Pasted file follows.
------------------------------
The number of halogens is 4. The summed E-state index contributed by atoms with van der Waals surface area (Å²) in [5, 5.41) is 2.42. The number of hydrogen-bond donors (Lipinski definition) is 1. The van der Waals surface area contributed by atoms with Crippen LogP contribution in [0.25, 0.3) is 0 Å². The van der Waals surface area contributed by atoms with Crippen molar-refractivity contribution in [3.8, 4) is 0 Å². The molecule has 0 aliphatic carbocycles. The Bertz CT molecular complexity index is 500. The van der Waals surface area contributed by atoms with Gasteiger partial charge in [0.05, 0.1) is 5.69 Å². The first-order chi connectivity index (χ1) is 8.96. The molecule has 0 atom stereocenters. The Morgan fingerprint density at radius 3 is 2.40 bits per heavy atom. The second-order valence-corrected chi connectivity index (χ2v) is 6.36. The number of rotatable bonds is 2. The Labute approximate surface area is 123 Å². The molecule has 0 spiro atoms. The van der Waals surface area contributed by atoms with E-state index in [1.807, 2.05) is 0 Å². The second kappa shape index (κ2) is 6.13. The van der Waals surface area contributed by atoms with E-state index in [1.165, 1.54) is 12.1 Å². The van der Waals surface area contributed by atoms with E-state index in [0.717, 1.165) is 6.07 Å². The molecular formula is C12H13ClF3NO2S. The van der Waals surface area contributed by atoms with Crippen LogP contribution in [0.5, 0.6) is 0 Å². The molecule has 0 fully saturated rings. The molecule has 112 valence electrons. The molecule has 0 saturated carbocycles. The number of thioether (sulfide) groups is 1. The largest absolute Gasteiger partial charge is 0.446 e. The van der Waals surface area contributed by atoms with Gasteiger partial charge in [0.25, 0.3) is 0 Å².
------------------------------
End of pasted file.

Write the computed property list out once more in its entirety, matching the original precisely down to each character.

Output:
The number of halogens is 4. The summed E-state index contributed by atoms with van der Waals surface area (Å²) in [5, 5.41) is 2.42. The number of hydrogen-bond donors (Lipinski definition) is 1. The van der Waals surface area contributed by atoms with Crippen LogP contribution in [0.25, 0.3) is 0 Å². The van der Waals surface area contributed by atoms with Crippen molar-refractivity contribution in [3.8, 4) is 0 Å². The molecule has 0 aliphatic carbocycles. The Bertz CT molecular complexity index is 500. The van der Waals surface area contributed by atoms with Gasteiger partial charge in [0.05, 0.1) is 5.69 Å². The first-order chi connectivity index (χ1) is 8.96. The molecule has 0 atom stereocenters. The Morgan fingerprint density at radius 3 is 2.40 bits per heavy atom. The second-order valence-corrected chi connectivity index (χ2v) is 6.36. The number of rotatable bonds is 2. The Labute approximate surface area is 123 Å². The molecule has 0 spiro atoms. The van der Waals surface area contributed by atoms with E-state index in [1.807, 2.05) is 0 Å². The second kappa shape index (κ2) is 6.13. The van der Waals surface area contributed by atoms with E-state index in [1.165, 1.54) is 12.1 Å². The van der Waals surface area contributed by atoms with E-state index in [0.717, 1.165) is 6.07 Å². The molecular formula is C12H13ClF3NO2S. The van der Waals surface area contributed by atoms with Crippen LogP contribution in [0.5, 0.6) is 0 Å². The molecule has 0 fully saturated rings. The molecule has 112 valence electrons. The molecule has 0 saturated carbocycles. The number of thioether (sulfide) groups is 1. The largest absolute Gasteiger partial charge is 0.446 e. The van der Waals surface area contributed by atoms with Gasteiger partial charge in [0.25, 0.3) is 0 Å².